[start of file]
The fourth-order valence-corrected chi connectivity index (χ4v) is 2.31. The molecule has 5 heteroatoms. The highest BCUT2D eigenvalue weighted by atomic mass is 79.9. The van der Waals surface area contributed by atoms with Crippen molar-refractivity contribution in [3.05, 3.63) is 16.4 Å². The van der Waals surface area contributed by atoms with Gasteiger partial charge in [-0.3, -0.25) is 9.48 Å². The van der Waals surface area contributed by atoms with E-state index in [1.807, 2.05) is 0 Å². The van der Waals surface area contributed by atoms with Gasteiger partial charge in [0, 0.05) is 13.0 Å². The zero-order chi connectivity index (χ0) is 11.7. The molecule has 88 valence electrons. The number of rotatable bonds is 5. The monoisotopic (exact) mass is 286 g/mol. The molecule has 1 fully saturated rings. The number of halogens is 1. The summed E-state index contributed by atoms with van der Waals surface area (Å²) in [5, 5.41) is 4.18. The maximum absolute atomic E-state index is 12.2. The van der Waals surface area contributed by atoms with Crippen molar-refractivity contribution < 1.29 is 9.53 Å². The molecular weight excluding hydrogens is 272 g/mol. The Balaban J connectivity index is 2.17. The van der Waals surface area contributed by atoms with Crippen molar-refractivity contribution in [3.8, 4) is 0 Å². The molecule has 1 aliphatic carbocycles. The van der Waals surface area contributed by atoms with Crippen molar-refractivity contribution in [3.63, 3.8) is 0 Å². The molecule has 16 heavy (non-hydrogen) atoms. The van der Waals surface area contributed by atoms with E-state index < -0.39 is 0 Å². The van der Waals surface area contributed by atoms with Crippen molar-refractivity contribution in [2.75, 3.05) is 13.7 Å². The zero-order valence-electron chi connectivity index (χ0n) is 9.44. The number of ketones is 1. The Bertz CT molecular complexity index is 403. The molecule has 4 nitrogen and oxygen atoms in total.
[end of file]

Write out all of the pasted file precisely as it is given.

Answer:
The fourth-order valence-corrected chi connectivity index (χ4v) is 2.31. The molecule has 5 heteroatoms. The highest BCUT2D eigenvalue weighted by atomic mass is 79.9. The van der Waals surface area contributed by atoms with Crippen molar-refractivity contribution in [3.05, 3.63) is 16.4 Å². The van der Waals surface area contributed by atoms with Gasteiger partial charge in [-0.3, -0.25) is 9.48 Å². The van der Waals surface area contributed by atoms with E-state index in [1.807, 2.05) is 0 Å². The van der Waals surface area contributed by atoms with Gasteiger partial charge in [0, 0.05) is 13.0 Å². The zero-order chi connectivity index (χ0) is 11.7. The molecule has 88 valence electrons. The number of rotatable bonds is 5. The monoisotopic (exact) mass is 286 g/mol. The molecule has 1 fully saturated rings. The number of halogens is 1. The summed E-state index contributed by atoms with van der Waals surface area (Å²) in [5, 5.41) is 4.18. The maximum absolute atomic E-state index is 12.2. The van der Waals surface area contributed by atoms with Crippen molar-refractivity contribution < 1.29 is 9.53 Å². The molecular weight excluding hydrogens is 272 g/mol. The Balaban J connectivity index is 2.17. The van der Waals surface area contributed by atoms with Crippen molar-refractivity contribution in [3.8, 4) is 0 Å². The molecule has 1 aliphatic carbocycles. The van der Waals surface area contributed by atoms with Crippen molar-refractivity contribution in [3.63, 3.8) is 0 Å². The molecule has 16 heavy (non-hydrogen) atoms. The van der Waals surface area contributed by atoms with E-state index < -0.39 is 0 Å². The van der Waals surface area contributed by atoms with Crippen molar-refractivity contribution in [2.75, 3.05) is 13.7 Å². The zero-order valence-electron chi connectivity index (χ0n) is 9.44. The number of ketones is 1. The Bertz CT molecular complexity index is 403. The molecule has 4 nitrogen and oxygen atoms in total.